Be it in sports or comedy, they say that timing is everything. In evolution, it's no different. Many of the innovations that have separated us from other apes may have arisen not through creating new genetic material, but by subtly shifting how the existing lot is used.
Take our brains, for example. In the brains of humans, chimps and many other mammals, the genes that are switched on in the brain change dramatically in the first few years of life. But Mehmet Somel from the Max Planck Institute for Evolutionary Anthropology has found that a small but select squad of genes, involved in the development of nerve cells, are activated much later in our brains than in those of other primates.
This genetic delay mirrors other physical shifts in timing that separate humans from other apes. Chimpanzees, for example, become sexually mature by the age of 8 or 9; we take five more years to reach the same point of development.
These delays are signs of an evolutionary process called "neoteny", where a species' growth slows down to the point where adults retain many of the features previously seen juveniles. You can see neoteny at work in some domestic dog breeds, which are remarkably similar to baby wolves, or the axolotl salamander, which keeps the gills of a larva even as it becomes a sexually mature adult. And some scientists, like the late Stephen Jay Gould, have suggested that neoteny has played a major role in human evolution too.
As adults, we share many of the physical features of immature chimps. Our bone structures, including flat faces and small jaws, are similar to those of juvenile chimps, as is our patchy distribution of hair. A slower rate of development may even have shaped our vaunted intelligence, by stretching out the time when we are most receptive to new skills and knowledge. Somel's research supports this idea by showing that since our evolutionary split from chimpanzees, the activation of some important brain genes has been delayed to the very start of adolescence.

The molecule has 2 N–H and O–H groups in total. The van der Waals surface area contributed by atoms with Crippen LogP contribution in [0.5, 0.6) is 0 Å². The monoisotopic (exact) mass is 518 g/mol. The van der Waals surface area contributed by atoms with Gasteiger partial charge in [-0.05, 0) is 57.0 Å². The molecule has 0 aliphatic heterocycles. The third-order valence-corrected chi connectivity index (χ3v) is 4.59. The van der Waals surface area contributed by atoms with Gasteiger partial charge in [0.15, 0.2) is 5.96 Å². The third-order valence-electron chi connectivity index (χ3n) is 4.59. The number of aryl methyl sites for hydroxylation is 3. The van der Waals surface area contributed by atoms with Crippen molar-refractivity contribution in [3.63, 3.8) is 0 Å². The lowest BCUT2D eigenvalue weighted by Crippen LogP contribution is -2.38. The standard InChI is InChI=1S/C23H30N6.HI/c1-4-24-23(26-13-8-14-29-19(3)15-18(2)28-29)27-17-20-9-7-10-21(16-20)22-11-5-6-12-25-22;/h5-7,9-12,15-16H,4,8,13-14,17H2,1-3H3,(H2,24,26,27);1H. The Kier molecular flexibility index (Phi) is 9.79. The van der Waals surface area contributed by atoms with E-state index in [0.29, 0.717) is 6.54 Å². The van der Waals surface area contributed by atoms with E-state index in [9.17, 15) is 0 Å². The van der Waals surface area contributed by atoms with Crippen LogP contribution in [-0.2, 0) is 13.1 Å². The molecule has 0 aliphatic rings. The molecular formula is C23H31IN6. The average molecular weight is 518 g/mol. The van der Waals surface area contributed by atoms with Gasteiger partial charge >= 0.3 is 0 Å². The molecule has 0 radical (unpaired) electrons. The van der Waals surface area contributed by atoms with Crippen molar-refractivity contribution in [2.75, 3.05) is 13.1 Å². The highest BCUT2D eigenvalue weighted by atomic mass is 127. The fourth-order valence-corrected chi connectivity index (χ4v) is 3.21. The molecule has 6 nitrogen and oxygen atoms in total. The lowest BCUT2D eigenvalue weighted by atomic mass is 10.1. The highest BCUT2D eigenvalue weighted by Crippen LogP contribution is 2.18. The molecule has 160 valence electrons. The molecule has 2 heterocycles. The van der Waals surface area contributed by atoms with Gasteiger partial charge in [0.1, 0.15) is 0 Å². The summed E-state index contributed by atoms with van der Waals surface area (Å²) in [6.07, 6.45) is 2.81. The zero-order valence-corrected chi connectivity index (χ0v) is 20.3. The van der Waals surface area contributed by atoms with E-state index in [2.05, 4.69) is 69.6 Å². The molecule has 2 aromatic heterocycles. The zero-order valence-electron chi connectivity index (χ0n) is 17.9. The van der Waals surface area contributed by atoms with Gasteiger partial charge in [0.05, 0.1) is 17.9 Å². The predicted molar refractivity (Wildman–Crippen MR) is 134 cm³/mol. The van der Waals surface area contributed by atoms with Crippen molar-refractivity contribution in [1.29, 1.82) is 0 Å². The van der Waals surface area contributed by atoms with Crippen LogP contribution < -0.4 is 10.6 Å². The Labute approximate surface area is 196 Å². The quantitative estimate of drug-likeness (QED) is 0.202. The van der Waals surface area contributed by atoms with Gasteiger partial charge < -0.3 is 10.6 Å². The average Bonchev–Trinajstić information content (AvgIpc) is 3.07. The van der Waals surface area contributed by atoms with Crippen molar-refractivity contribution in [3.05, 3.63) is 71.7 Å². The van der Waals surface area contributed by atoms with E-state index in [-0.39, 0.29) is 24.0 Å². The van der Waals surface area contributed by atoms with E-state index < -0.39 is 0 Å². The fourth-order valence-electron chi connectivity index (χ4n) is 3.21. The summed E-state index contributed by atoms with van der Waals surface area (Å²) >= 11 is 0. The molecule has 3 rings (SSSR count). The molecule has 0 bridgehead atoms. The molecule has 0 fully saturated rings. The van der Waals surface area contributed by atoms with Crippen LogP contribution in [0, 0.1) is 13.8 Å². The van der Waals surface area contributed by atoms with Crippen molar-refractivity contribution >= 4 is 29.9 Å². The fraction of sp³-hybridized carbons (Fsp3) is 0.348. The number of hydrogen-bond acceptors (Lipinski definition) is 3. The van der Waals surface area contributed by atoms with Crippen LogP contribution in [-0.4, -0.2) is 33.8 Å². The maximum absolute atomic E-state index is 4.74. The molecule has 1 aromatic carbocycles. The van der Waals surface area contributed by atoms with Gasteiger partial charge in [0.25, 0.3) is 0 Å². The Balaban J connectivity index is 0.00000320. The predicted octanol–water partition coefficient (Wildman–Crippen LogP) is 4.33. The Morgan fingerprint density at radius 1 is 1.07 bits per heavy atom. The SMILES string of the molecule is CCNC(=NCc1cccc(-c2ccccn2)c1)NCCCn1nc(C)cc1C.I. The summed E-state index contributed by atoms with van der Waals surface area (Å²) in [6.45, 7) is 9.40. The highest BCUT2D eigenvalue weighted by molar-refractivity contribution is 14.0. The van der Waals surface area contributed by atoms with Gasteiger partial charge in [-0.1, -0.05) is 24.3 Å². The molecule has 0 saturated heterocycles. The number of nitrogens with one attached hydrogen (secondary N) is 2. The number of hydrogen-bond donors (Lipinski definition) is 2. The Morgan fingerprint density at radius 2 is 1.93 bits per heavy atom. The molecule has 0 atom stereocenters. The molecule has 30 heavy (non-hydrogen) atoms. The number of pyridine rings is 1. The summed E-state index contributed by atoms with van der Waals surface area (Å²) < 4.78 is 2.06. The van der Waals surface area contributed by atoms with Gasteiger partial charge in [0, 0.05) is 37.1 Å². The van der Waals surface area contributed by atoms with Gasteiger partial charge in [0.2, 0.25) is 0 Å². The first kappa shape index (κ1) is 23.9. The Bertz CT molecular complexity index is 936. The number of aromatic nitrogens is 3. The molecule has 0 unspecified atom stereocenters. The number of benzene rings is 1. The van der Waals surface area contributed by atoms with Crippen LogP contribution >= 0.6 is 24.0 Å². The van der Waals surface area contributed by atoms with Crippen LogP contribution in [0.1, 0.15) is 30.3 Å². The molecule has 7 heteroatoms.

Somel collected samples of brain matter from 39 humans, 14 chimps and 9 macaques, all of whom had recently passed away and who represented a wide range of ages. He focused on almost 8,000 genes and analysed when they became activated in a part of the brain called the dorsolateral prefrontal cortex (DLPFC).
On a broad level, all three species showed similar patterns. The majority of these 8,000 genes were expressed in different ways as the animals age and most of these changes happened very early on. In both chimps and humans, half of these shifts take place within the first year of life. The same thing happens in the brains of mice, which suggests that this is a general pattern of brain development that is common to most, if not all, mammals.
But these superficial similarities mask subtler differences. Somel looked at each gene individually and focused on those that are activated differently as the brain matures; he found that half of these follow different journeys in humans compared to chimps. Some were switched on at an earlier point in time but a much higher proportion were delayed in their timing. These genes were neotenic - in the brains of humans, their use matches that of much younger chimps.
To work out the proportion of neotenic genes in the human DLPFC, Somel compared brain samples taken from 14 humans and 14 chimps, who were matched as closely as possible for both age and sex. He considered 300 genes whose timings had shifted in humans or chimps, and worked out whether each was activated earlier (accelerated) or later (neotenic) in either species. He found that the neotenic human genes were in the majority and outnumbered the other groups by a factor of two.
This isn't just a property of the DLPFC; Somel found the same pattern by looking at another part of the brain - the superior frontal gyrus - in 9 other humans, chimps and macaques. Here, the dominance of neotenic human genes was even more pronounced and they comprised half of the total sample.
So clearly, some genes in the human brain have come to be activated at a later point in time than their counterparts in chimps. These are still in the minority - it's not the case that the development of the human brain as a whole has been drawn out. This mirrors the use of neoteny in explaining the evolution of human anatomy too - those who first proposed the idea of humans as neotenic apes applied the idea with broad brushstrokes to our entire bodies; now it's restricted to specific parts.
Finding out exactly what these genes do is the next big step. For starters, Somel has found that many of the neotenic genes are activated in our grey matter (the bodies of nerve cells, as opposed to white matter, which is the cabling that connects them).
The differences in timing between humans and chimps are particularly pronounced when we reach the start of adolescence. At this point, our brains become dramatically reorganised and our grey matter actually starts to shrink, as unused connections between neurons are trimmed in a bid for efficiency. Somel thinks that delaying the point at which this happens may have given us extra invaluable time with which to pick up knowledge and skills.
[PS I'm not sure I like the headline. For some reason, I had a total mental block about it; better suggestions welcome - Ed]
Reference: PNAS10.1073/pnas.0900544106 to be published this week